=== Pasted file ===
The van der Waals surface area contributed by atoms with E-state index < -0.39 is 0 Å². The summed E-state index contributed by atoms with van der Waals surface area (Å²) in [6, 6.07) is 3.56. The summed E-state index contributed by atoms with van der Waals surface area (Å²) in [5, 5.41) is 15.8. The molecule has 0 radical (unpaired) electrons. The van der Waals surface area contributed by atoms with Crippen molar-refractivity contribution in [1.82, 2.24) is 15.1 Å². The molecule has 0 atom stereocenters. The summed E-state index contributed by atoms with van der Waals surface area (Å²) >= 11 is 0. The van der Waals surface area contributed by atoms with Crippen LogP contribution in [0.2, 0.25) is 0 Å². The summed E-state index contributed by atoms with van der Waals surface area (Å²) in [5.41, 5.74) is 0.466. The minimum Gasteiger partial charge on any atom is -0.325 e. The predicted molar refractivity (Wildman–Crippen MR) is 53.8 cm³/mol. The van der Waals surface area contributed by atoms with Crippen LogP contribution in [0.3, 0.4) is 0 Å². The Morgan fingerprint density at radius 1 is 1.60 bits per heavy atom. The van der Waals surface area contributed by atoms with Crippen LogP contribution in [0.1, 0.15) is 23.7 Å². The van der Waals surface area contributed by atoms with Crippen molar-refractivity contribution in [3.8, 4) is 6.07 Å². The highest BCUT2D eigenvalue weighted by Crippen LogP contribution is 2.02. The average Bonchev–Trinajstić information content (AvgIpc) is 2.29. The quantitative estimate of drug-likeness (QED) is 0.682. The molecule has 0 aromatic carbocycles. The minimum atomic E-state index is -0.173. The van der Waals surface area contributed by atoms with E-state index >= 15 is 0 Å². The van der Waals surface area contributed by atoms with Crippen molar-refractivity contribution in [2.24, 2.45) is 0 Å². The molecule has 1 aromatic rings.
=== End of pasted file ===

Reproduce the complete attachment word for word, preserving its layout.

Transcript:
The van der Waals surface area contributed by atoms with E-state index < -0.39 is 0 Å². The summed E-state index contributed by atoms with van der Waals surface area (Å²) in [6, 6.07) is 3.56. The summed E-state index contributed by atoms with van der Waals surface area (Å²) in [5, 5.41) is 15.8. The molecule has 0 radical (unpaired) electrons. The van der Waals surface area contributed by atoms with Crippen molar-refractivity contribution in [1.82, 2.24) is 15.1 Å². The molecule has 0 atom stereocenters. The summed E-state index contributed by atoms with van der Waals surface area (Å²) >= 11 is 0. The van der Waals surface area contributed by atoms with Crippen LogP contribution in [0.2, 0.25) is 0 Å². The summed E-state index contributed by atoms with van der Waals surface area (Å²) in [5.41, 5.74) is 0.466. The minimum Gasteiger partial charge on any atom is -0.325 e. The predicted molar refractivity (Wildman–Crippen MR) is 53.8 cm³/mol. The van der Waals surface area contributed by atoms with Crippen LogP contribution in [0.3, 0.4) is 0 Å². The Morgan fingerprint density at radius 1 is 1.60 bits per heavy atom. The van der Waals surface area contributed by atoms with Crippen LogP contribution in [0.1, 0.15) is 23.7 Å². The van der Waals surface area contributed by atoms with Crippen molar-refractivity contribution in [3.8, 4) is 6.07 Å². The highest BCUT2D eigenvalue weighted by Crippen LogP contribution is 2.02. The average Bonchev–Trinajstić information content (AvgIpc) is 2.29. The quantitative estimate of drug-likeness (QED) is 0.682. The molecule has 0 aromatic carbocycles. The minimum atomic E-state index is -0.173. The van der Waals surface area contributed by atoms with E-state index >= 15 is 0 Å². The van der Waals surface area contributed by atoms with Crippen molar-refractivity contribution in [2.24, 2.45) is 0 Å². The molecule has 1 aromatic rings.